The trouble with that allegation, Brendler said, is that from the beginning the two species have been used interchangeably. It’s another example of a set of closely related species (another example is willow bark) that express similar active constituents and so can fall under one common name as far as their use as dietary ingredients are concerned. As far as can be determined, he said, the research on the botanical has been done with one sort of mixture or another.

Complex chemistry of botanical

That points to the fact brought out in Brendler’s review that while the botanical’s biological effects and mechanisms of action are pretty well understood, the precise constituents of the plant responsible for these effects are not.  For example, one of the plant’s constituents, called harpagoside, a cinnamoylated iridoid glycoside, can be used a marker for testing the identity a given lot of product.  But that doesn’t mean that this is the only—or even the most important—active constituent.

“However, whether harpagoside is more than a just marker, but also the (only) active compound, remains to be demonstrated. Consequently, superiority of ​H. procumbens over ​H. zeyheri cannot be derived merely from harpagoside content. Lower levels of harpagoside do not necessarily translate to lower levels of total iridoids, and phytochemically distinct extracts from ​H. procumbens and ​H. zeyheri have shown similar ​in vivo analgesic and anti-inflammatory properties,”​ Brendler wrote in his review.

Brendler said a wealth of research has been done on the plant, much of which has flown under the radar on this side of the pond as a consequence of the small sales of the supplement. He included mention of 694 studies done on the plant, of which 50 were clinical studies done on humans.  Research interest peaked in the early 2000s, with more than 40 studies published annually.

Relationship of species still needs to be teased apart

Brendler said more work needs to be done determine whether H. procumbens​ is in fact superior to H. zeyheri ​and why.  And more work needs to be done to characterize the plants in the field to determine how and where populations overlap, how they are interrelated on a genetic level, etc.  The fact that mixtures of varying composition are still in the market will continue to be a confounding factor for the wider adoption of the botanical.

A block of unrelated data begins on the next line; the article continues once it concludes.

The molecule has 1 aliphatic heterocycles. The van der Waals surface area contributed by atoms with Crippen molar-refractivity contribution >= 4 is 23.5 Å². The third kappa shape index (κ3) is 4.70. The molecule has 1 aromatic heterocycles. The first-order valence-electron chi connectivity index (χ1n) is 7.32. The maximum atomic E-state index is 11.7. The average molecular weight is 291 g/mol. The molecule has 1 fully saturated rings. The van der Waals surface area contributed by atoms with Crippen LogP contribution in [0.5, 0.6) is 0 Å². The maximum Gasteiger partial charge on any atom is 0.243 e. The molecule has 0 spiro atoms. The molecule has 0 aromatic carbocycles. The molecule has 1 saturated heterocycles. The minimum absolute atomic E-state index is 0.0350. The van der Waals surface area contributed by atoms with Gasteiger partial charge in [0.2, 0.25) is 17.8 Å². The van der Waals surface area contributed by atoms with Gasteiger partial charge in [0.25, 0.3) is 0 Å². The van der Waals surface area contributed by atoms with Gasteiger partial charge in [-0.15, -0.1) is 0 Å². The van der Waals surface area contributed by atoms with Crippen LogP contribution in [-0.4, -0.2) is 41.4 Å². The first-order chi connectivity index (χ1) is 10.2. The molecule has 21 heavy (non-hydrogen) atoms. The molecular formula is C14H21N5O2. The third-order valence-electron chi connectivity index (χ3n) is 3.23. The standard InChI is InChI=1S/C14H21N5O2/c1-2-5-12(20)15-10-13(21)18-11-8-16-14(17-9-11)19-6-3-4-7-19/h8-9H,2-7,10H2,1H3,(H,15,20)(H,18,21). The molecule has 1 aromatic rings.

“In view of the interchangeable use of both ​Harpagophytum species and mixtures thereof in clinical practice, further comparative examination of the composition of both species is needed. Verbascoside as an anti-inflammatory compound present in ​Harpagophytum could be an interesting target of future research,” ​Brendler wrote.

Despite some inconsistent outcomes and contradictory results, pharmacological evidence appears to be overall sufficient to support clinical use. Sufficient pharmacological differentiation between ​Harpagophytum species, however, is lacking,” ​his conclusion added.

“While there may be strong clinical evidence that devil’s claw preparations are effective in the treatment of degenerative joint diseases and musculoskeletal disorders in principle, this conclusion cannot be extended to specific preparations, because of the varying pharmaceutical quality of individual preparations,”​ he added.

2021,14​,726. 10.3390/ph14080726
From Bush Medicine to Modern Phytopharmaceutical: A Bibliographic Review of Devil’s Claw (​Harpagophytum spp.)
Author: T. Brendler